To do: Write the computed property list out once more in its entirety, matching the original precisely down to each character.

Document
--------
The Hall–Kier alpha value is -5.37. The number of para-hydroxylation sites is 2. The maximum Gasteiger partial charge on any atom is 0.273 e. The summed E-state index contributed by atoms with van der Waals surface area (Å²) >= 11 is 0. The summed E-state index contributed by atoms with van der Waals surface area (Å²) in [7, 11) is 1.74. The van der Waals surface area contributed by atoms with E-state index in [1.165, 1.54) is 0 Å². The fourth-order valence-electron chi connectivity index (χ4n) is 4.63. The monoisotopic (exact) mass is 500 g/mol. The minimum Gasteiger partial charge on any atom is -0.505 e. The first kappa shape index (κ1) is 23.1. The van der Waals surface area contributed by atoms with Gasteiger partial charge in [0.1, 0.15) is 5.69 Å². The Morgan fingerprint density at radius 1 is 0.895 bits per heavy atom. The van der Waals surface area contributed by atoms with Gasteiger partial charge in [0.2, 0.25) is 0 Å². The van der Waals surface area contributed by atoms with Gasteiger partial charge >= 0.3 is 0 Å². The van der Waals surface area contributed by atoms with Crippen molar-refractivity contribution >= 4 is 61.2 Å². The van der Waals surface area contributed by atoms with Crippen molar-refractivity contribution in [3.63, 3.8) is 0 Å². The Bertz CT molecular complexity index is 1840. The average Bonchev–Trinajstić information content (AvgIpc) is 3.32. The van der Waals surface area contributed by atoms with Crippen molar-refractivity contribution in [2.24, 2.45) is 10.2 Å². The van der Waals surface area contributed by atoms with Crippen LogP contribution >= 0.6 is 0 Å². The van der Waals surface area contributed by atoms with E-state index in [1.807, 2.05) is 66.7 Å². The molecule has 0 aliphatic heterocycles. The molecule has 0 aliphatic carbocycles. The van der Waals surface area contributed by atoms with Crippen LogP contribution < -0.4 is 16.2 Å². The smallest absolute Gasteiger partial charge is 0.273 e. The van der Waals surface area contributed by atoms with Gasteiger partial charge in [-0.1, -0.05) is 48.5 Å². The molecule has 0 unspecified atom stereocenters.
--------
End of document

The Hall–Kier alpha value is -5.37. The number of para-hydroxylation sites is 2. The maximum Gasteiger partial charge on any atom is 0.273 e. The summed E-state index contributed by atoms with van der Waals surface area (Å²) >= 11 is 0. The summed E-state index contributed by atoms with van der Waals surface area (Å²) in [7, 11) is 1.74. The van der Waals surface area contributed by atoms with E-state index in [1.165, 1.54) is 0 Å². The fourth-order valence-electron chi connectivity index (χ4n) is 4.63. The monoisotopic (exact) mass is 500 g/mol. The minimum Gasteiger partial charge on any atom is -0.505 e. The first kappa shape index (κ1) is 23.1. The van der Waals surface area contributed by atoms with Gasteiger partial charge in [0.1, 0.15) is 5.69 Å². The Morgan fingerprint density at radius 1 is 0.895 bits per heavy atom. The van der Waals surface area contributed by atoms with Gasteiger partial charge in [0.2, 0.25) is 0 Å². The van der Waals surface area contributed by atoms with Gasteiger partial charge >= 0.3 is 0 Å². The van der Waals surface area contributed by atoms with Crippen molar-refractivity contribution >= 4 is 61.2 Å². The van der Waals surface area contributed by atoms with Crippen molar-refractivity contribution in [3.63, 3.8) is 0 Å². The Bertz CT molecular complexity index is 1840. The average Bonchev–Trinajstić information content (AvgIpc) is 3.32. The van der Waals surface area contributed by atoms with Crippen molar-refractivity contribution in [2.24, 2.45) is 10.2 Å². The van der Waals surface area contributed by atoms with Crippen LogP contribution >= 0.6 is 0 Å². The van der Waals surface area contributed by atoms with E-state index in [1.807, 2.05) is 66.7 Å². The molecule has 0 aliphatic heterocycles. The molecule has 0 aliphatic carbocycles. The van der Waals surface area contributed by atoms with Crippen LogP contribution < -0.4 is 16.2 Å². The smallest absolute Gasteiger partial charge is 0.273 e. The van der Waals surface area contributed by atoms with Gasteiger partial charge in [-0.1, -0.05) is 48.5 Å². The molecule has 0 unspecified atom stereocenters.